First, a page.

My mom sat at my dad's bedside for hours, sits with him and when he said a nurse was unkind in rehab, she swelled up like a peacock and pecked. She also gave him a sip of Diet Coke when he was under strict orders not to ingest any fluids by mouth, but hey, at least he'd go out caffeinated.
Molly, or as she is known in this family Big Old and In Need of Replacement Molly, abandoned her life in Philadelphia and has helped juggle the five complaining and bored children who couldn't enter the ICU for three weeks.
Matt drove here, drove to Detroit to park the car at the airport, flew back to Philadelphia, worked, flew to London for a while, flew back to Detroit and drove back here again last night. He also took all five children fishing tonight, calmly walking to the pond by my parent's new house hand-in-hand with four little girls and the world's most adorable four-year--old boy.
Molly's mother-in-law, Suzi, flew from Texas to Philadelphia to care for Sylvie and Jude and then hopped in a car with them to Michigan to make meals, clean, and do art projects with children.
My aunt Jackie used her vacation time, traded in her flannel pajamas since she works from home, and got on a plane from Florida. Actually, since she works in Florida and I suspect the oppressive heat like a big wet woolen blanket that we have today here in Michigan is worse there, I myself would have a full beard and mustache of sweat if I were wearing flannel pajamas. And I am being incredible literal about the sweating. I come by it honestly from my own Opa, who despite the relatively cool temperatures in the church when we married, has a bib of dark blue sweat on his light blue shirt in the pictures.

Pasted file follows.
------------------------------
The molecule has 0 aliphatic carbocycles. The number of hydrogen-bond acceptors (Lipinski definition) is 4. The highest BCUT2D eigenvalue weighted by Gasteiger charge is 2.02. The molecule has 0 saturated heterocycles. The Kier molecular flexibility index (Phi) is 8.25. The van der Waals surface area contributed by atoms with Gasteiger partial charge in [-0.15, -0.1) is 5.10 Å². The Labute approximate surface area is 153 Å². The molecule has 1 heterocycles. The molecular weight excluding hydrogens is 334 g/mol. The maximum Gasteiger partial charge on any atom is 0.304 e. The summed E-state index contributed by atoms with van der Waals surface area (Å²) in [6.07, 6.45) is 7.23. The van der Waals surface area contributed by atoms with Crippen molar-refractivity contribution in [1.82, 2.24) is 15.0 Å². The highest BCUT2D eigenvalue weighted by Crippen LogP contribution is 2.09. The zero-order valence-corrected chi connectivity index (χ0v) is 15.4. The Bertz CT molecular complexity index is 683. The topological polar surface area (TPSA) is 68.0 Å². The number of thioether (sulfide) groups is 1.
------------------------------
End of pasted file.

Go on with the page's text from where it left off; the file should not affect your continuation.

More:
The following week my nieces, Emily and Anne-Marie, came from North Carolina for over a week and played with my kids, loaded the dishwasher, did lots of laundry (ahem) and even cleaned out my refrigerator.
My dearest friend Carley made a meal while in the throes of back pain herself, while babysitting nine children (three of whom were mine) and saying as usual, "Oh, it's no big deal. I'll just make some mini donuts with them and I've set out supplies to paint ceramic figurines while they are making a tepee in the back yard."
I met Sarah at the park, who distracted me by giving in to my pet paranoia and boldly went up to ask a family if the creepy staring man with the sunglasses had a child with him. Mom, keep reading after you call me to tell me to stop reading The Daily Mail.
My friend Jaime, in the middle of moving, took my children within ten minutes of my calling to say I needed somewhere to drop the kids while I raced to meet the ambulance at the emergency room. She even wrestled two 2 1/2 year olds, Susannah and her friend/nemesis Antoine.
My insane friend Tudor (which is fortunately spelled this way, but rather unfortunately heard verbally at first) kept calling to invite my kids over while she is nursing newborn twins and has two toddlers and a husband stricken with panic at the thought of four girls getting married someday.